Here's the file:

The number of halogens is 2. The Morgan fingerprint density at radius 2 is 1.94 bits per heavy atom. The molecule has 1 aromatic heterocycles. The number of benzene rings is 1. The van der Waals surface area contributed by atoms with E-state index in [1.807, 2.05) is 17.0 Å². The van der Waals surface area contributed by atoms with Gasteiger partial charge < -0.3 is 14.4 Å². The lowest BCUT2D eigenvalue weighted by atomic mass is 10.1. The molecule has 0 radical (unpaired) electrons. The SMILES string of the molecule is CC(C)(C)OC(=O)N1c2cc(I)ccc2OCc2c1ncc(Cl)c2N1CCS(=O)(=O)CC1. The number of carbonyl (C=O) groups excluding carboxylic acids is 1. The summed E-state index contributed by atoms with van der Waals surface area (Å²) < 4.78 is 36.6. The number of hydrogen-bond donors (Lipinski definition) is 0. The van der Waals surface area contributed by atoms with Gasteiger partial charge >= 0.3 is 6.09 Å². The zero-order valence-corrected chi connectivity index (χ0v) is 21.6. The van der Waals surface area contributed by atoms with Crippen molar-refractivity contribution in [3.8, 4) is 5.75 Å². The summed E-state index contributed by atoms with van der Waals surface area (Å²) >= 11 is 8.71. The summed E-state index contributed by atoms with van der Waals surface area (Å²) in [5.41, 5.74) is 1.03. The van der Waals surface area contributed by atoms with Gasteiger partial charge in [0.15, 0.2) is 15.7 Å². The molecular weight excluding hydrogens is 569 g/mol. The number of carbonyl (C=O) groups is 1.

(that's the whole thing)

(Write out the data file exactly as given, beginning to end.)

The number of halogens is 2. The Morgan fingerprint density at radius 2 is 1.94 bits per heavy atom. The molecule has 1 aromatic heterocycles. The number of benzene rings is 1. The van der Waals surface area contributed by atoms with E-state index in [1.807, 2.05) is 17.0 Å². The van der Waals surface area contributed by atoms with Gasteiger partial charge < -0.3 is 14.4 Å². The lowest BCUT2D eigenvalue weighted by atomic mass is 10.1. The molecule has 0 radical (unpaired) electrons. The SMILES string of the molecule is CC(C)(C)OC(=O)N1c2cc(I)ccc2OCc2c1ncc(Cl)c2N1CCS(=O)(=O)CC1. The number of carbonyl (C=O) groups excluding carboxylic acids is 1. The summed E-state index contributed by atoms with van der Waals surface area (Å²) < 4.78 is 36.6. The number of hydrogen-bond donors (Lipinski definition) is 0. The van der Waals surface area contributed by atoms with Gasteiger partial charge >= 0.3 is 6.09 Å². The zero-order valence-corrected chi connectivity index (χ0v) is 21.6. The van der Waals surface area contributed by atoms with Crippen molar-refractivity contribution in [3.8, 4) is 5.75 Å². The summed E-state index contributed by atoms with van der Waals surface area (Å²) >= 11 is 8.71. The summed E-state index contributed by atoms with van der Waals surface area (Å²) in [5.41, 5.74) is 1.03. The van der Waals surface area contributed by atoms with Gasteiger partial charge in [0.15, 0.2) is 15.7 Å². The molecular weight excluding hydrogens is 569 g/mol. The number of carbonyl (C=O) groups is 1.